France makes pledge to Aung San Suu Kyi

Myanmar pro-democracy leader Aung San Suu Kyi (l) leaves after a dinner with French President Francois Hollande
Image caption Aung San Suu Kyi's visit to Paris is the final stop on her tour of Europe

French President Francois Hollande has told Burma's Aung San Suu Kyi that Paris will do all it can to support her country's transition to democracy.

Meeting the visiting Burmese opposition leader, Mr Hollande said his government would work with the EU towards "full and total democracy" in Burma.

Ms Suu Kyi's visit to Paris is the last stage of a five-country European tour.

In France she spoke of the future, saying she did not want to be shackled by the past.

She said she did not bear grudges towards the military regime.

"I never think of them as those people who placed me under house arrest for so many years. This is not the way we bring about national reconciliation," she said.

She said she found it disturbing when people described her as an icon. "Icons just seem to sit there doing nothing at all - and I work very, very hard, I assure you."

Honorary citizen

Ms Suu Kyi arrived in France on Tuesday after travelling from London and had dinner with Mr Hollande at the Elysee Palace on Tuesday evening.

Speaking at a news conference after the two held talks, Mr Hollande said: "France will support all of those involved in the democratic transition in Burma. It will do everything possible, along with the European Union, so that this process is completed - that is to say, a full and total democracy."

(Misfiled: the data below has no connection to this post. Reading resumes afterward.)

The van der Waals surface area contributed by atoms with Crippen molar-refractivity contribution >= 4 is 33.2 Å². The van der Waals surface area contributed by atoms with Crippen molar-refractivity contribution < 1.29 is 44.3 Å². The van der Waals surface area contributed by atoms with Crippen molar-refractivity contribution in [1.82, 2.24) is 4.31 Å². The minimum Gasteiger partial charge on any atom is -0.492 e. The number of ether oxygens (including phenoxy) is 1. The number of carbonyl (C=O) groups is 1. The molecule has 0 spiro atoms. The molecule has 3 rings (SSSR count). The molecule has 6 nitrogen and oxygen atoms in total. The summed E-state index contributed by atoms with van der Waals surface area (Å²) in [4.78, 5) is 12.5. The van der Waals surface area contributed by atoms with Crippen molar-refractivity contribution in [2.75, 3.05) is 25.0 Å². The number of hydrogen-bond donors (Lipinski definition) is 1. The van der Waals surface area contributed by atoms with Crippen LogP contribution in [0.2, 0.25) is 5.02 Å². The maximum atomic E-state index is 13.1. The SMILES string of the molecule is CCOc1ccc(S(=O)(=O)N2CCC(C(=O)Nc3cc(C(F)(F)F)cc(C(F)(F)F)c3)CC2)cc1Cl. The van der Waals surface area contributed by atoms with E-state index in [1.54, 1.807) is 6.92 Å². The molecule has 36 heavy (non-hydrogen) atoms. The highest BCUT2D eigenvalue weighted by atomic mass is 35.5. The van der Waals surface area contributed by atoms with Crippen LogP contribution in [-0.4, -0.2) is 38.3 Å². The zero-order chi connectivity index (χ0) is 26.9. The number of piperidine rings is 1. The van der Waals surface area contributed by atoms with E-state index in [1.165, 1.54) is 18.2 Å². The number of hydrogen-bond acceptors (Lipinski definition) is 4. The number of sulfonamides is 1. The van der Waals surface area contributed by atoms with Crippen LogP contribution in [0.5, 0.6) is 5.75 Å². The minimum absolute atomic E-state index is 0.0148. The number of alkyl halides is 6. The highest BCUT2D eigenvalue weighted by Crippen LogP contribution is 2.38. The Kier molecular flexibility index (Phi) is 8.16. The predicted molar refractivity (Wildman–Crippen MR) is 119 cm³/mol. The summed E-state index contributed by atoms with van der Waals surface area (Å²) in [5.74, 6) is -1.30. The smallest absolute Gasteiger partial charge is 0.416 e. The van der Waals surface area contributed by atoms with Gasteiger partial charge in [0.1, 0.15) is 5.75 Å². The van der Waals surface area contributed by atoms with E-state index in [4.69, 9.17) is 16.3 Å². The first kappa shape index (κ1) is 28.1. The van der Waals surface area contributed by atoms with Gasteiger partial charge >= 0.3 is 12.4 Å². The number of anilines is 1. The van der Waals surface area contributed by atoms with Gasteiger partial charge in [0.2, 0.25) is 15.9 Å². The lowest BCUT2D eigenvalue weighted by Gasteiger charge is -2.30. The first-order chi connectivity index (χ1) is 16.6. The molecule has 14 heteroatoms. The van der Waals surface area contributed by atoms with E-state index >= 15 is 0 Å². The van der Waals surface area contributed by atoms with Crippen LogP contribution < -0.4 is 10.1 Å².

During her three-day trip to France she is due to receive an award granted in 2004 making her an honorary citizen of Paris and plant a "tree of freedom".

She is also to meet campaigners - including exiled Burmese citizens - who lobbied for democracy in Burma during two decades of military rule.

Aung Suu Kyi will return to Burma on Friday after visiting Norway, Ireland and Britain, Switzerland.

In Norway, she gave her Nobel Peace Prize speech 20 years after she was given the award while under house arrest during military rule in Burma.

The 67-year-old later became the first non-head of state to address the UK parliament on her first overseas trip in 24 years.

She was voted into parliament earlier this year as part of a democratic transition now under way in Burma, and says part of the purpose of her trip is to persuade European leaders to back that process.

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